Manuel Alvarez Bravo 10.23.07
AUTHOR: MICOL HEBRON 09.15.07-10.31.07 Rose Gallery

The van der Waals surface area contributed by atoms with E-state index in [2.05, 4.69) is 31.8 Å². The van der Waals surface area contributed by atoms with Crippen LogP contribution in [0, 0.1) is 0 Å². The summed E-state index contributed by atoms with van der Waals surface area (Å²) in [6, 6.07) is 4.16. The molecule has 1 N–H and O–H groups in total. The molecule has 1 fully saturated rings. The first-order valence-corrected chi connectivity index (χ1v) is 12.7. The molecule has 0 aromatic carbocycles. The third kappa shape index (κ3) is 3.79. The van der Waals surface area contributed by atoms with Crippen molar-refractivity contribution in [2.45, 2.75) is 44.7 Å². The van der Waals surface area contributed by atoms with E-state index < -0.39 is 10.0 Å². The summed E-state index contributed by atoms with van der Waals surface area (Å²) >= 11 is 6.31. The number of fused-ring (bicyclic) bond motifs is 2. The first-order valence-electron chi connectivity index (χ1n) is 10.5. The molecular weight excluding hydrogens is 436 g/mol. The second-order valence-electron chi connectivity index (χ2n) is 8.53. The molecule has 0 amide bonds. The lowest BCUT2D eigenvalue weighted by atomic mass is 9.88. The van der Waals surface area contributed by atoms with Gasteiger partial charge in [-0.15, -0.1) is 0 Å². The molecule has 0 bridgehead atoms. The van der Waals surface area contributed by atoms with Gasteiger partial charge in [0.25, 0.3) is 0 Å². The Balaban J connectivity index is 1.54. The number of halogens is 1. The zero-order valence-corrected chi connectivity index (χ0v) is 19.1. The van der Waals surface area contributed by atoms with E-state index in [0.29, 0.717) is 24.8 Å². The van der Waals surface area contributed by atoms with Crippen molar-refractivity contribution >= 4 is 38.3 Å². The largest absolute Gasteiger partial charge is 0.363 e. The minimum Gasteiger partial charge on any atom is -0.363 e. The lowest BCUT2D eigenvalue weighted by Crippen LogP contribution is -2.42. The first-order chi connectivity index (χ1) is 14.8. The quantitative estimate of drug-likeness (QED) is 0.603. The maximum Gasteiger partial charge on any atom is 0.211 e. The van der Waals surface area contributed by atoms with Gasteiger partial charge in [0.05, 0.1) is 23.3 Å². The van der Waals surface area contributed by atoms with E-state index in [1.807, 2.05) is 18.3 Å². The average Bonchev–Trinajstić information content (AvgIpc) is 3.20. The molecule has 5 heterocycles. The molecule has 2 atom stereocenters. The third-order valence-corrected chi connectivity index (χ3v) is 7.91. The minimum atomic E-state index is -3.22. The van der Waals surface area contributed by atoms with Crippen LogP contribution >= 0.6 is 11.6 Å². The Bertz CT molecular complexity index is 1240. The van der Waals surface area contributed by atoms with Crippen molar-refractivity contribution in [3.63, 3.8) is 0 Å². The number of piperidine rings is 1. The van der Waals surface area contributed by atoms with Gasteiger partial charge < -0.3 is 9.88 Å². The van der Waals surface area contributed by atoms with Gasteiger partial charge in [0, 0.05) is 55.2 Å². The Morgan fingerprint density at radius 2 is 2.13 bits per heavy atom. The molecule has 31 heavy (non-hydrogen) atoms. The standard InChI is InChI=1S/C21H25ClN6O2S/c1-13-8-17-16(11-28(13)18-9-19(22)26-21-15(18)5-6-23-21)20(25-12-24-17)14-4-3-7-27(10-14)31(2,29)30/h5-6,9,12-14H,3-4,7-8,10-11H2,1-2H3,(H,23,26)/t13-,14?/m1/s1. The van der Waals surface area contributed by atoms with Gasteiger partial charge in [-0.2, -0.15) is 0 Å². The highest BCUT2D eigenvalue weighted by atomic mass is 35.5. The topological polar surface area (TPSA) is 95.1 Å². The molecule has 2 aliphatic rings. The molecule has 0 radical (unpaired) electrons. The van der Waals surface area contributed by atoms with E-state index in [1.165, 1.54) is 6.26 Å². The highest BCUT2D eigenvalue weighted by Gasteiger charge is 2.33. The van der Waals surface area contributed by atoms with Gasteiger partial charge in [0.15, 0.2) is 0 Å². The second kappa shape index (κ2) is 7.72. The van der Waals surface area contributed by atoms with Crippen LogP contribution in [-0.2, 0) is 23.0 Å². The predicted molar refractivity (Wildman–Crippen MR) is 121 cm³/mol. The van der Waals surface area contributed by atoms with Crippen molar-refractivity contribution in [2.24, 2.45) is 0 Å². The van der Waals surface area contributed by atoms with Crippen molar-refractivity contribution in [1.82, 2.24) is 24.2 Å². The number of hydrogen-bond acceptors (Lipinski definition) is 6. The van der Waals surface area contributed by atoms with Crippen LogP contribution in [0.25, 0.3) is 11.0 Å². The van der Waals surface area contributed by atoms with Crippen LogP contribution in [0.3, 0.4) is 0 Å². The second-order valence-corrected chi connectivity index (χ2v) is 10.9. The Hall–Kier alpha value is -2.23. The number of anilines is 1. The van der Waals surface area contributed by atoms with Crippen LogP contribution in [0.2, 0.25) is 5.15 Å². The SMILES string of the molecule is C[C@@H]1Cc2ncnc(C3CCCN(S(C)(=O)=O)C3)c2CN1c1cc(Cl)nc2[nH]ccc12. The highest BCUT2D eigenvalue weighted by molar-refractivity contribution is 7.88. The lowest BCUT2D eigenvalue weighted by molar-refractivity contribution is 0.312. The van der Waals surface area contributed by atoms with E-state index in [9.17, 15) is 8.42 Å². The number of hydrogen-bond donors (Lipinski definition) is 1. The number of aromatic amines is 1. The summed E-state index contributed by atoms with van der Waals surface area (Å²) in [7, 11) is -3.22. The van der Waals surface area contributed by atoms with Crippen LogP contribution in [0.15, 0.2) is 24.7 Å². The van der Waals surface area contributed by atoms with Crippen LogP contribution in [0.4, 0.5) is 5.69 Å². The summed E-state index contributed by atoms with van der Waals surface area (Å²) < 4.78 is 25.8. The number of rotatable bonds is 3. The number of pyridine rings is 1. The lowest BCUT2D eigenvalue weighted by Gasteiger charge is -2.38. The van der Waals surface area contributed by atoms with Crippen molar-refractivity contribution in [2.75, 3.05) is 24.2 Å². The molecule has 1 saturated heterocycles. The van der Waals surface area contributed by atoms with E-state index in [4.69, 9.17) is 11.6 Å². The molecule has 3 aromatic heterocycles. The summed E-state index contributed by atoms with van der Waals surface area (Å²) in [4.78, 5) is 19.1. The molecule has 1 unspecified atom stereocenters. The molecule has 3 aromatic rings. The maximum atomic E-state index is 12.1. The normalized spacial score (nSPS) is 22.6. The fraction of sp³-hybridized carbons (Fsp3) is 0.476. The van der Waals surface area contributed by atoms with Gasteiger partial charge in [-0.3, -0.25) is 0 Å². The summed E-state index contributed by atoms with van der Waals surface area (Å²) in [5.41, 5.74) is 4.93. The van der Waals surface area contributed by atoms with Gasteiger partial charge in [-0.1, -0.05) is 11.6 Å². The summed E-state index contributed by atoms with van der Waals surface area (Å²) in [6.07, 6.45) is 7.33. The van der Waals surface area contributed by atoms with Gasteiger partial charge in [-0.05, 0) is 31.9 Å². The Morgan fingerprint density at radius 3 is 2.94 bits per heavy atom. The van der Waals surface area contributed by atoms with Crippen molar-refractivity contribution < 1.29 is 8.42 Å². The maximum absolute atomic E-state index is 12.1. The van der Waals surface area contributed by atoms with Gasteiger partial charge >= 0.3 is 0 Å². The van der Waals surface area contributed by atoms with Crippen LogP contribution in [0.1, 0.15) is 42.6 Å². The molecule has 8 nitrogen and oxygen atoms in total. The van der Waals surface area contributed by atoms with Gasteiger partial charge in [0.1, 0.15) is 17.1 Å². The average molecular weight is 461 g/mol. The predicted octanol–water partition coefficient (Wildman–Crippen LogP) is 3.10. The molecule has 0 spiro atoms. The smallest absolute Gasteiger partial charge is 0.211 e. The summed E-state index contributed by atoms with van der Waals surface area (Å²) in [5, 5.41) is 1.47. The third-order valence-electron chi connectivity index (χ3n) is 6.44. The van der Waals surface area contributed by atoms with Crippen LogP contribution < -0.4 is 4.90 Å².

As Susan Sontag noted in On Photography, a photograph has multiple functions: to create beauty, to possess, to document, to mask, to reveal. The forty gelatin silver and platinum palladium prints by Manuel Alvarez Bravo in this exhibition, shot predominantly in Mexico in the 1930s, catalog delicately decisive moments: an anamorphic congregation of snails on a white background; a twist of braided hair juxtaposed with a zigzagging wrought-iron fence; a mathematical grid of peanut halves. Most of the prints here are previously unseen (or unpublished—a well-made catalogue accompanies the exhibition), and each confirms the rigor of Bravo’s photographic eye and the force of an inner vision that is inexplicable and compelling. His images are poetic and transgressive, tranquil and unsettling. Bravo shares a formalism with his fellow modernists (Edward Weston, Alfred Stieglitz), social concerns with revolutionary peers (Tina Modotti), and a penchant for Surrealist fragmentation and disorientation (André Breton, Luis Buñuel). His images frame repetition and patterns in a way that converts the quotidian into an event, and in their technical and aesthetic virtuosity reconfirm his position in the modernist-photography firmament. It’s invigorating to spend time with art that is dedicated to skill and vision and unfettered by postmodern critiques that can be creatively debilitating. Likewise, though many modernist photographers are now neatly canonized—and therefore tamed—Bravo’s images communicate with immediacy across the decades.